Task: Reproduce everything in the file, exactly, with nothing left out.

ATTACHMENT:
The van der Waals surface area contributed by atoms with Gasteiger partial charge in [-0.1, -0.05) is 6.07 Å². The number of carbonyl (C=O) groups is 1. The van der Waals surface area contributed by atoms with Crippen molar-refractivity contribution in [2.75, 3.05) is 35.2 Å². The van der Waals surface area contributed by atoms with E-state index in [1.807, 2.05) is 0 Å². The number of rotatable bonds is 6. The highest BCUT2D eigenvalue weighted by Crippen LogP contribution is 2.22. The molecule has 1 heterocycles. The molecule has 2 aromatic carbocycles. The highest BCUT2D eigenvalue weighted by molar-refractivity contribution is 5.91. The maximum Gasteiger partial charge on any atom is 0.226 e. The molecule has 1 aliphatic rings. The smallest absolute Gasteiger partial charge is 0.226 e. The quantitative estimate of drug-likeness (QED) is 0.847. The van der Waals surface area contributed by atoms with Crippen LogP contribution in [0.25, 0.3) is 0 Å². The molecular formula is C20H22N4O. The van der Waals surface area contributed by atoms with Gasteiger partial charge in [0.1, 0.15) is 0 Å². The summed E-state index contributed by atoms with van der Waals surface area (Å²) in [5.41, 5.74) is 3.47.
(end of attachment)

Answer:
The van der Waals surface area contributed by atoms with Gasteiger partial charge in [-0.1, -0.05) is 6.07 Å². The number of carbonyl (C=O) groups is 1. The van der Waals surface area contributed by atoms with Crippen molar-refractivity contribution in [2.75, 3.05) is 35.2 Å². The van der Waals surface area contributed by atoms with E-state index in [1.807, 2.05) is 0 Å². The number of rotatable bonds is 6. The highest BCUT2D eigenvalue weighted by Crippen LogP contribution is 2.22. The molecule has 1 heterocycles. The molecule has 2 aromatic carbocycles. The highest BCUT2D eigenvalue weighted by molar-refractivity contribution is 5.91. The maximum Gasteiger partial charge on any atom is 0.226 e. The molecule has 1 aliphatic rings. The smallest absolute Gasteiger partial charge is 0.226 e. The quantitative estimate of drug-likeness (QED) is 0.847. The van der Waals surface area contributed by atoms with Crippen LogP contribution in [0.25, 0.3) is 0 Å². The molecular formula is C20H22N4O. The van der Waals surface area contributed by atoms with Gasteiger partial charge in [0.1, 0.15) is 0 Å². The summed E-state index contributed by atoms with van der Waals surface area (Å²) in [5.41, 5.74) is 3.47.